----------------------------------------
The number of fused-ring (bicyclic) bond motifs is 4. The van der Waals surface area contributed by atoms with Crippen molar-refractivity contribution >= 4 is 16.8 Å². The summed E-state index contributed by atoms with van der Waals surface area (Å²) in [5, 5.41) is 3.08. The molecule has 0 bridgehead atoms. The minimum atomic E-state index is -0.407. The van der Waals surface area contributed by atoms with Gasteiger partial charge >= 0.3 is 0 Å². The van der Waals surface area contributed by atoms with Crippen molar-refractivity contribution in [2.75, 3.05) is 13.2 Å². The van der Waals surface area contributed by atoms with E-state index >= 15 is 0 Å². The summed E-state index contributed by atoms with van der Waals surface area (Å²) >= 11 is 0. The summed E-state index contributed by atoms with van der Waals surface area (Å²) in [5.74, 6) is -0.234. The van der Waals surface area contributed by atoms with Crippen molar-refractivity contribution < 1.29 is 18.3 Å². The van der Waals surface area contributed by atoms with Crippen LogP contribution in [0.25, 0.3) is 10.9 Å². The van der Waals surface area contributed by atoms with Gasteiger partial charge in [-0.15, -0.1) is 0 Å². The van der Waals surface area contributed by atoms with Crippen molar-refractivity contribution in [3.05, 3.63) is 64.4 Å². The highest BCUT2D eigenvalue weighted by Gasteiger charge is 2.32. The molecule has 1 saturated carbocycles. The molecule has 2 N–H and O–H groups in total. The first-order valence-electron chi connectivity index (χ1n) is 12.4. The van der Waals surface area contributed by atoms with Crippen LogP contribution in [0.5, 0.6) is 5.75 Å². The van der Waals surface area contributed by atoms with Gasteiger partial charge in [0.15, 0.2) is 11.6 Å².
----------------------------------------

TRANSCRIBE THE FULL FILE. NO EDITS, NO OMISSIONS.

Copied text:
The number of fused-ring (bicyclic) bond motifs is 4. The van der Waals surface area contributed by atoms with Crippen molar-refractivity contribution >= 4 is 16.8 Å². The summed E-state index contributed by atoms with van der Waals surface area (Å²) in [5, 5.41) is 3.08. The molecule has 0 bridgehead atoms. The minimum atomic E-state index is -0.407. The van der Waals surface area contributed by atoms with Gasteiger partial charge >= 0.3 is 0 Å². The van der Waals surface area contributed by atoms with Crippen molar-refractivity contribution in [2.75, 3.05) is 13.2 Å². The van der Waals surface area contributed by atoms with E-state index >= 15 is 0 Å². The summed E-state index contributed by atoms with van der Waals surface area (Å²) >= 11 is 0. The summed E-state index contributed by atoms with van der Waals surface area (Å²) in [5.74, 6) is -0.234. The van der Waals surface area contributed by atoms with Crippen molar-refractivity contribution < 1.29 is 18.3 Å². The van der Waals surface area contributed by atoms with Crippen LogP contribution in [0.25, 0.3) is 10.9 Å². The van der Waals surface area contributed by atoms with Gasteiger partial charge in [-0.15, -0.1) is 0 Å². The van der Waals surface area contributed by atoms with Crippen molar-refractivity contribution in [3.05, 3.63) is 64.4 Å². The highest BCUT2D eigenvalue weighted by Gasteiger charge is 2.32. The molecule has 1 saturated carbocycles. The molecule has 2 N–H and O–H groups in total. The first-order valence-electron chi connectivity index (χ1n) is 12.4. The van der Waals surface area contributed by atoms with Crippen LogP contribution in [0.5, 0.6) is 5.75 Å². The van der Waals surface area contributed by atoms with Gasteiger partial charge in [0.15, 0.2) is 11.6 Å².